Specialty Food Magazine

JUL-AUG 2013

Specialty Food Magazine is the leading publication for retailers, manufacturers and foodservice professionals in the specialty food trade. It provides news, trends and business-building insights that help readers keep their businesses competitive.

Issue link: https://www.e-digitaleditions.com/i/139333

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Page 82 of 217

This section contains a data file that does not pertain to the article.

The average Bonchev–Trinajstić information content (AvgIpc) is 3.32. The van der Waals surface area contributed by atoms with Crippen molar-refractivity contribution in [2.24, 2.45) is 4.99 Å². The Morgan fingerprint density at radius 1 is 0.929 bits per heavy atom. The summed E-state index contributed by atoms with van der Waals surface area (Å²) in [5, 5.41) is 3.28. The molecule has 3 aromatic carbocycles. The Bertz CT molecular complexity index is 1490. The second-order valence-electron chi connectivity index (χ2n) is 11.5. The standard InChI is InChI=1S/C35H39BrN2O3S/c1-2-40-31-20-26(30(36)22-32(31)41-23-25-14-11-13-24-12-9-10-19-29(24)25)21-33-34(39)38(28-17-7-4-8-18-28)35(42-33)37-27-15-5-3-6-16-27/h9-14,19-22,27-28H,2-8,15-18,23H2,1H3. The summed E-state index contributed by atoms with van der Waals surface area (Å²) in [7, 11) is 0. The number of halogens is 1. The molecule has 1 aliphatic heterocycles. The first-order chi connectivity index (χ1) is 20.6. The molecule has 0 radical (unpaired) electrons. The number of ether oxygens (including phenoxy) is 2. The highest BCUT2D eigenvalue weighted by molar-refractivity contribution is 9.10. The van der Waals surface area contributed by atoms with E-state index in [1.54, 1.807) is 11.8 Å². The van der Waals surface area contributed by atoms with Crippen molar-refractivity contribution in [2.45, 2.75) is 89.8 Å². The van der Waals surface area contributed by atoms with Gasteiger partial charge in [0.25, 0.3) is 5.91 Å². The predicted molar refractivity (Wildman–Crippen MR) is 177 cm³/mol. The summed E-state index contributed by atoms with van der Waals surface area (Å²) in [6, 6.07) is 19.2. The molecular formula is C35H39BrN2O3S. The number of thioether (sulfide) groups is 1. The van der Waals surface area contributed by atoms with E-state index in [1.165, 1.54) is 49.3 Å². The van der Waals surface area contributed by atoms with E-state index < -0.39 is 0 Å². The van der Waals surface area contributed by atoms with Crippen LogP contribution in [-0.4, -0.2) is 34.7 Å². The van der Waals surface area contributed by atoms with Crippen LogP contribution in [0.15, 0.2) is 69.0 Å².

R AW M I L K FA R M S T E A D CHEESES FROM HOLLAND cheese focus Do you look at sales history to predict future sales? This traditional Boerenkaas or "Raw Milk Farmers Cheese" has a rich sweet cream taste with a hint of Brazil nut and dried apricots after aging for 9 months. TOP 16 SUPER GOLD WINNER Out of 725 winners Buttery with a hint of roasted walnut, this 10 week Baby Swiss encompasses all the distinct characteristics of a fine, young Emmentaler with a complexity beyond its age. Elevating the original, this Boerenkaas has a generous shaving of Italian Black Truffles sprinkled throughout the cheese. After 10 weeks of aging, notes of walnuts emerge and the earthy truffle flavors are fully developed. Introducing: WINTER To celebrate the flavors and smells of Winter, this seasonal Boerenkaas contains a mixture of spices reminiscent of the season. Flavors of sweet cream with an essence of cardamom and nutmeg develop after 4 months. To learn more about Melkbus cheeses, visit us at DairyDial.com SA: It's nice when you finally have history to pull from. By the time you hit three to four years, you can see your trends. We probably start ramping up for the holidays in late September. I look at how much we sold of our Top 10 last year. I'll go to my No. 1 distributor and say, "I know I'm going to sell 500 pounds of this," and I'll try to negotiate a lower price. So we lower our costs and it looks cool to have a stack as big as Whole Foods—but it has to be a cheese that can sit. ❘ SPECIALTY FOOD MAGAZINE —Stacey Adams only a day. It's so different per cheese. You have to understand each one of your cheeses. I put my orders together and then give them a second look and say, "Uh, maybe not." What's the essence of smart purchasing? CR: Buy what you can sell. You want to be able to sell cheese at its most pristine, and you don't want it staying around longer than that. I've had to compromise with distributors who only want to sell me case lots. I say, "I know I can't move those 10 pieces in time." For something like Mt. Tam, I've found a distributor who will sell it to me by the piece. I've also split cases with other stores. A few years ago I wanted an 80-pound special Gruyere, and the only way was to buy the whole wheel. I knew it was going to sell well but that I was not going to be able to sell it all. So I got on the phone with two other stores, and I said, "Would you like a quarter of it?" Afterward the distributor said, "Connie, you can't do that. That cheese wasn't supposed to be in every shop." SA: What you can realistically sell is defined by the lifespan of the cheese. You may only have a week to sell Bonne Bouche, or maybe Janet Fletcher is the weekly cheese columnist for the San Francisco Chronicle and the author of Cheese & Beer (Andrews McMeel, 2013). KT: We buy by what's happening on the calendar. We're in a tourist town. When we have three-day weekends, we're going to be busier. Be plugged into what happens in your community. Do you track waste? SA: We track everything. We have a clipboard at the cheese-cutting station with a grid. There's a shrink column for cheese that can't be repurposed, another column for sampling and another column for foodservice. We make a cheese blend for quiches and flatbreads. Summer Fancy Food Show Booth 658 66 "What you can realistically sell is defned by the lifespan of the cheese." specialtyfood.com

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